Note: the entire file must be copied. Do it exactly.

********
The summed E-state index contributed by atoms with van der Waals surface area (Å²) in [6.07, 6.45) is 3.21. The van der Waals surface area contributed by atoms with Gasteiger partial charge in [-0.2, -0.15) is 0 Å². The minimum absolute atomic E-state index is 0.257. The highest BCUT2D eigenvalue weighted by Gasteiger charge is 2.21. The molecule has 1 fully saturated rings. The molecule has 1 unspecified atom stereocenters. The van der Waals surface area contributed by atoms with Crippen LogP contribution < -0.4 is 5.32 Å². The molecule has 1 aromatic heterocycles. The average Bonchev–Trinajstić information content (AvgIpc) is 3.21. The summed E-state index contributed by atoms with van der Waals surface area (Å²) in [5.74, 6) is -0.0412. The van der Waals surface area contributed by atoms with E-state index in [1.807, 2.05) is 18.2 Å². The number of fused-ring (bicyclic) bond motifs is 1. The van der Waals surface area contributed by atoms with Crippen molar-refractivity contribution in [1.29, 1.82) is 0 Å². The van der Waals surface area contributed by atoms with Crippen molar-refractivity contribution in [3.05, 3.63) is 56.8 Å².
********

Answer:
The summed E-state index contributed by atoms with van der Waals surface area (Å²) in [6.07, 6.45) is 3.21. The van der Waals surface area contributed by atoms with Gasteiger partial charge in [-0.2, -0.15) is 0 Å². The minimum absolute atomic E-state index is 0.257. The highest BCUT2D eigenvalue weighted by Gasteiger charge is 2.21. The molecule has 1 fully saturated rings. The molecule has 1 unspecified atom stereocenters. The van der Waals surface area contributed by atoms with Crippen LogP contribution < -0.4 is 5.32 Å². The molecule has 1 aromatic heterocycles. The average Bonchev–Trinajstić information content (AvgIpc) is 3.21. The summed E-state index contributed by atoms with van der Waals surface area (Å²) in [5.74, 6) is -0.0412. The van der Waals surface area contributed by atoms with E-state index in [1.807, 2.05) is 18.2 Å². The number of fused-ring (bicyclic) bond motifs is 1. The van der Waals surface area contributed by atoms with Crippen molar-refractivity contribution in [1.29, 1.82) is 0 Å². The van der Waals surface area contributed by atoms with Crippen molar-refractivity contribution in [3.05, 3.63) is 56.8 Å².